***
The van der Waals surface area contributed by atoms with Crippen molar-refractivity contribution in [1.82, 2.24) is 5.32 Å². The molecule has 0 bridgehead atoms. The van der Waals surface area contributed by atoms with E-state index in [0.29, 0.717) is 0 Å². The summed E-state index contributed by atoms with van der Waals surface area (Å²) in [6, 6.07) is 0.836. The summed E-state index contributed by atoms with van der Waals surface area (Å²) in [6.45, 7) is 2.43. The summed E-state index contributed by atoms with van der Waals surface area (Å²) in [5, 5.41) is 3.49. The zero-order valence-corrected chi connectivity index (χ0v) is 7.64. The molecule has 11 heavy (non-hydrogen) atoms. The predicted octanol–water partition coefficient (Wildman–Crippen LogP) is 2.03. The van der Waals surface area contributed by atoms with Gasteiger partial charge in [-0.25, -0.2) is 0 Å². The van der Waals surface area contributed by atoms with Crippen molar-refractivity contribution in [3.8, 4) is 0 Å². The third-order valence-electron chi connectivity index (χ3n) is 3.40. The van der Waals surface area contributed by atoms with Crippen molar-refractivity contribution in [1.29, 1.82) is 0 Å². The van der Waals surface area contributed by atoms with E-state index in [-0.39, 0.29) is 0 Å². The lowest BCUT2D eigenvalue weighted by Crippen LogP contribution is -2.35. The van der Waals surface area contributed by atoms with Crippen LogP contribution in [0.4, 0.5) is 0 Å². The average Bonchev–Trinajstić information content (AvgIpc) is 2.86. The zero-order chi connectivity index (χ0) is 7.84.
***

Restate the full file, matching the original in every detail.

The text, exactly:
The van der Waals surface area contributed by atoms with Crippen molar-refractivity contribution in [1.82, 2.24) is 5.32 Å². The molecule has 0 bridgehead atoms. The van der Waals surface area contributed by atoms with E-state index in [0.29, 0.717) is 0 Å². The summed E-state index contributed by atoms with van der Waals surface area (Å²) in [6, 6.07) is 0.836. The summed E-state index contributed by atoms with van der Waals surface area (Å²) in [6.45, 7) is 2.43. The summed E-state index contributed by atoms with van der Waals surface area (Å²) in [5, 5.41) is 3.49. The zero-order valence-corrected chi connectivity index (χ0v) is 7.64. The molecule has 11 heavy (non-hydrogen) atoms. The predicted octanol–water partition coefficient (Wildman–Crippen LogP) is 2.03. The van der Waals surface area contributed by atoms with Gasteiger partial charge in [-0.25, -0.2) is 0 Å². The van der Waals surface area contributed by atoms with Crippen molar-refractivity contribution in [3.8, 4) is 0 Å². The third-order valence-electron chi connectivity index (χ3n) is 3.40. The van der Waals surface area contributed by atoms with Crippen molar-refractivity contribution in [1.29, 1.82) is 0 Å². The van der Waals surface area contributed by atoms with E-state index in [-0.39, 0.29) is 0 Å². The lowest BCUT2D eigenvalue weighted by Crippen LogP contribution is -2.35. The van der Waals surface area contributed by atoms with Crippen LogP contribution in [0.4, 0.5) is 0 Å². The average Bonchev–Trinajstić information content (AvgIpc) is 2.86. The zero-order chi connectivity index (χ0) is 7.84.